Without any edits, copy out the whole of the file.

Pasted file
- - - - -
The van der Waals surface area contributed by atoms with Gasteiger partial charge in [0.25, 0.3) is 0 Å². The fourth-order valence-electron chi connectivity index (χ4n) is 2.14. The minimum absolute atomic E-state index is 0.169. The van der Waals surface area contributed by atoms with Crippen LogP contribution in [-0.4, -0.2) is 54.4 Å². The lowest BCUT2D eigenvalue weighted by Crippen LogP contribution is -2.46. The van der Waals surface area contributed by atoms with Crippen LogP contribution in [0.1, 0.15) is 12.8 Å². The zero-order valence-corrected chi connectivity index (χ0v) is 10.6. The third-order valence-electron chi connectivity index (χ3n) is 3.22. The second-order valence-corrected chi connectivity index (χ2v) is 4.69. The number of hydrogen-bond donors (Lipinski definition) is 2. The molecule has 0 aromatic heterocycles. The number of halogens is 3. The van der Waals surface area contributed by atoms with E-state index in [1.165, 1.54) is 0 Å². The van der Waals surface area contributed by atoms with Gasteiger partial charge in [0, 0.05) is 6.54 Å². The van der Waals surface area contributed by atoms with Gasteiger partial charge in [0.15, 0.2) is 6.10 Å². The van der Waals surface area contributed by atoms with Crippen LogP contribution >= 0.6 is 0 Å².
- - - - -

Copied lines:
The van der Waals surface area contributed by atoms with Gasteiger partial charge in [0.25, 0.3) is 0 Å². The fourth-order valence-electron chi connectivity index (χ4n) is 2.14. The minimum absolute atomic E-state index is 0.169. The van der Waals surface area contributed by atoms with Crippen LogP contribution in [-0.4, -0.2) is 54.4 Å². The lowest BCUT2D eigenvalue weighted by Crippen LogP contribution is -2.46. The van der Waals surface area contributed by atoms with Crippen LogP contribution in [0.1, 0.15) is 12.8 Å². The zero-order valence-corrected chi connectivity index (χ0v) is 10.6. The third-order valence-electron chi connectivity index (χ3n) is 3.22. The second-order valence-corrected chi connectivity index (χ2v) is 4.69. The number of hydrogen-bond donors (Lipinski definition) is 2. The molecule has 0 aromatic heterocycles. The number of halogens is 3. The van der Waals surface area contributed by atoms with E-state index in [1.165, 1.54) is 0 Å². The van der Waals surface area contributed by atoms with Gasteiger partial charge in [0, 0.05) is 6.54 Å². The van der Waals surface area contributed by atoms with Gasteiger partial charge in [0.15, 0.2) is 6.10 Å². The van der Waals surface area contributed by atoms with Crippen LogP contribution >= 0.6 is 0 Å².